I have just posted the syllabus for my spring macroanalysis class focusing on Characterization in Literature. The class is experimental in many senses of the word. We will be experimenting in the class and the class will be an experiment. If all goes according to plan, the only thing about this class that will be different from a research lab is the grade I have to assign at the end—that is the one remaining bit about collaborative learning that still kicks me . . .

To be successful everyone is going to have to be high-performing and self-motivated, me included. For me, at least, the motivation comes from what I think is a really tough nut to crack: algorithmic detection and analysis of character and character types. So far the work in this area has been largely about character networks: how is Hamlet related to Gertrude, etc. That’s good work, but it depends heavily upon the human coding of character metadata before processing. That is precisely why our early experiments at the Stanford Literary Lab focused on Drama. . . the character names are already explicit in the speaker markup. Beyond drama, there have been some important steps taken in the direction of auto-detection of character in fiction, such as those by Graham Sack and Elson et. al, but I think we still have a lot more stepping to do, a whole lot more.

The work I envision for the course will include leveraging obvious tools such as those for named entity recognition and then thinking through and dealing with the more complicated problems of pronoun disambiguation. But my deeper interest here goes far beyond simple detection of entities. The holy grail that I see here lies not in detecting the presence or absence of individual characters but in detecting and tracking character archetypes on a grand macroscale. What if we could begin to answer questions such as these:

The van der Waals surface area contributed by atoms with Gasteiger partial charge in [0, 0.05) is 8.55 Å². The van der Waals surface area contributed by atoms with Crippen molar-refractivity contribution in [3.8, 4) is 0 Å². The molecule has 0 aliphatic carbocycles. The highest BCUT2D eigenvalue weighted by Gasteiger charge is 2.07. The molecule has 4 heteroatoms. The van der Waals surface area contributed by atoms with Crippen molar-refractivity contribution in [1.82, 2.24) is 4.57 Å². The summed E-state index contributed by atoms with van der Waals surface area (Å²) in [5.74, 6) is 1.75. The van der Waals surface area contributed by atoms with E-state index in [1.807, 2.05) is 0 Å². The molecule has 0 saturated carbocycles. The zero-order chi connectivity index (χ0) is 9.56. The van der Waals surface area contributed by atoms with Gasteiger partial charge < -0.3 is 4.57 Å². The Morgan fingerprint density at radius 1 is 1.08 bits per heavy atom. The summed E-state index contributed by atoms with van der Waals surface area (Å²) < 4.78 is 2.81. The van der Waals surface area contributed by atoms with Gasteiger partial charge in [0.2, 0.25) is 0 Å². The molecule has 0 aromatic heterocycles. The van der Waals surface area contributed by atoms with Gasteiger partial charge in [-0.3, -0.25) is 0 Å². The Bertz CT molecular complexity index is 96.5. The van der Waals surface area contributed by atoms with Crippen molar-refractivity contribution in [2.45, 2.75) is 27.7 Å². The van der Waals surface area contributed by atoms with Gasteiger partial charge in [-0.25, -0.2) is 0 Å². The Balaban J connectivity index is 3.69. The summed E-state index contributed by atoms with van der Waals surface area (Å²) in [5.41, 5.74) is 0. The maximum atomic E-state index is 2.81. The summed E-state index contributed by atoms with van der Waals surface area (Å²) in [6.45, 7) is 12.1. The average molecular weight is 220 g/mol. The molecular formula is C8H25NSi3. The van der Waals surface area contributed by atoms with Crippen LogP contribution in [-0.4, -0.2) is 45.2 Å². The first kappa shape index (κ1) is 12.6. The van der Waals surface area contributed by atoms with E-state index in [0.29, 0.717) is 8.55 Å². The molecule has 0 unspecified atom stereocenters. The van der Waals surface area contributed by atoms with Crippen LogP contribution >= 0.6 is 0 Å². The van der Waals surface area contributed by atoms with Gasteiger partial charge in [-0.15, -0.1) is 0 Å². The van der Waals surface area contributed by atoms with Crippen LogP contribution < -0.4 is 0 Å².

• Are there different classes of villains in the 19th century novel?
  • Do we see a rise in the number of minor characters over the 20th century?
  • What are the qualities that define heroines?
  • How, if at all, do those qualities change/evolve over time? (think Jane Austen’s Emma vs. Stieg Larsson’s Lisbeth).
  • Etc.

We may get nowhere; we may fail miserably. (Of course if I did not already have a couple of pretty good ideas for how to get at these questions I would not be bothering. . . but that, for now, is the secret sauce 😉 )

At the more practical, “skills” level, I’m requiring students to learn and submit all their work using LaTeX! (This may prove to be controversial or crazy–I only learned LaTeX six months ago.) For that they will also be learning how to use the knitr package for R in order to embed R code directly into the LaTeX, and all of this work will take place inside the (awesome) R IDE, RStudio. Hold on to your hats; it’s going to be a wild ride!